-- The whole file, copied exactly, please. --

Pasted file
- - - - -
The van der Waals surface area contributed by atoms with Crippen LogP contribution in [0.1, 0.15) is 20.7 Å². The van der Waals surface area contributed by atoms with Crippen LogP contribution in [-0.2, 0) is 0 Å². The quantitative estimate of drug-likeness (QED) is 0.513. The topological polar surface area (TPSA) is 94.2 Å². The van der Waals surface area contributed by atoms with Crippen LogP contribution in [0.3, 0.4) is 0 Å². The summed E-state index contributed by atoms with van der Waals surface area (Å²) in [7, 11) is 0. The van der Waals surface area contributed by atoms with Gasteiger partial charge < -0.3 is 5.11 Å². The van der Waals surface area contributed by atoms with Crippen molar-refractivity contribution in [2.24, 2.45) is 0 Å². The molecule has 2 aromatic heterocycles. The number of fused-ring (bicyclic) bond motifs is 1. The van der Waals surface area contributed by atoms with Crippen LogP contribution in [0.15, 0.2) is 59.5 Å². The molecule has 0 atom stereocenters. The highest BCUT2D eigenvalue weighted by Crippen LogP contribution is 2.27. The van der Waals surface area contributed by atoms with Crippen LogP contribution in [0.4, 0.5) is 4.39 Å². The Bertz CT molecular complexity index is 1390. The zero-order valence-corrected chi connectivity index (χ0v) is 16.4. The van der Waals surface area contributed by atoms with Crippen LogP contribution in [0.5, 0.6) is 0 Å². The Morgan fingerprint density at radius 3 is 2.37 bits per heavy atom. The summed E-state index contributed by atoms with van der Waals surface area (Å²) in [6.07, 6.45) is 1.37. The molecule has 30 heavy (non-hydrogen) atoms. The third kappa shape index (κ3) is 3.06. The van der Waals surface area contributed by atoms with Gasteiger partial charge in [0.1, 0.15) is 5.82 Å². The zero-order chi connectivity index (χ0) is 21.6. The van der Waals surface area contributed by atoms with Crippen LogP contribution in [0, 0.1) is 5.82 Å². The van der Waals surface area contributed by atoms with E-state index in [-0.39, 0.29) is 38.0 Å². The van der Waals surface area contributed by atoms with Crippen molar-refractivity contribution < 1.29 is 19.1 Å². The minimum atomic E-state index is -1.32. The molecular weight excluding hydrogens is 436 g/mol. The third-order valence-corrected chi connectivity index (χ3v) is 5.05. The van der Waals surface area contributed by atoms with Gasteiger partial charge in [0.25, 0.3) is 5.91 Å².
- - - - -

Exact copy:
The van der Waals surface area contributed by atoms with Crippen LogP contribution in [0.1, 0.15) is 20.7 Å². The van der Waals surface area contributed by atoms with Crippen LogP contribution in [-0.2, 0) is 0 Å². The quantitative estimate of drug-likeness (QED) is 0.513. The topological polar surface area (TPSA) is 94.2 Å². The van der Waals surface area contributed by atoms with Crippen LogP contribution in [0.3, 0.4) is 0 Å². The summed E-state index contributed by atoms with van der Waals surface area (Å²) in [7, 11) is 0. The van der Waals surface area contributed by atoms with Gasteiger partial charge < -0.3 is 5.11 Å². The van der Waals surface area contributed by atoms with Crippen molar-refractivity contribution in [2.24, 2.45) is 0 Å². The molecule has 2 aromatic heterocycles. The number of fused-ring (bicyclic) bond motifs is 1. The van der Waals surface area contributed by atoms with Crippen LogP contribution in [0.15, 0.2) is 59.5 Å². The molecule has 0 atom stereocenters. The highest BCUT2D eigenvalue weighted by Crippen LogP contribution is 2.27. The van der Waals surface area contributed by atoms with Crippen LogP contribution in [0.4, 0.5) is 4.39 Å². The Bertz CT molecular complexity index is 1390. The zero-order valence-corrected chi connectivity index (χ0v) is 16.4. The van der Waals surface area contributed by atoms with Crippen LogP contribution in [0.5, 0.6) is 0 Å². The Morgan fingerprint density at radius 3 is 2.37 bits per heavy atom. The summed E-state index contributed by atoms with van der Waals surface area (Å²) in [6.07, 6.45) is 1.37. The molecule has 30 heavy (non-hydrogen) atoms. The third kappa shape index (κ3) is 3.06. The van der Waals surface area contributed by atoms with Gasteiger partial charge in [0.1, 0.15) is 5.82 Å². The zero-order chi connectivity index (χ0) is 21.6. The van der Waals surface area contributed by atoms with Crippen LogP contribution in [0, 0.1) is 5.82 Å². The van der Waals surface area contributed by atoms with E-state index in [-0.39, 0.29) is 38.0 Å². The van der Waals surface area contributed by atoms with Crippen molar-refractivity contribution < 1.29 is 19.1 Å². The minimum atomic E-state index is -1.32. The molecular weight excluding hydrogens is 436 g/mol. The third-order valence-corrected chi connectivity index (χ3v) is 5.05. The van der Waals surface area contributed by atoms with Gasteiger partial charge in [0.25, 0.3) is 5.91 Å².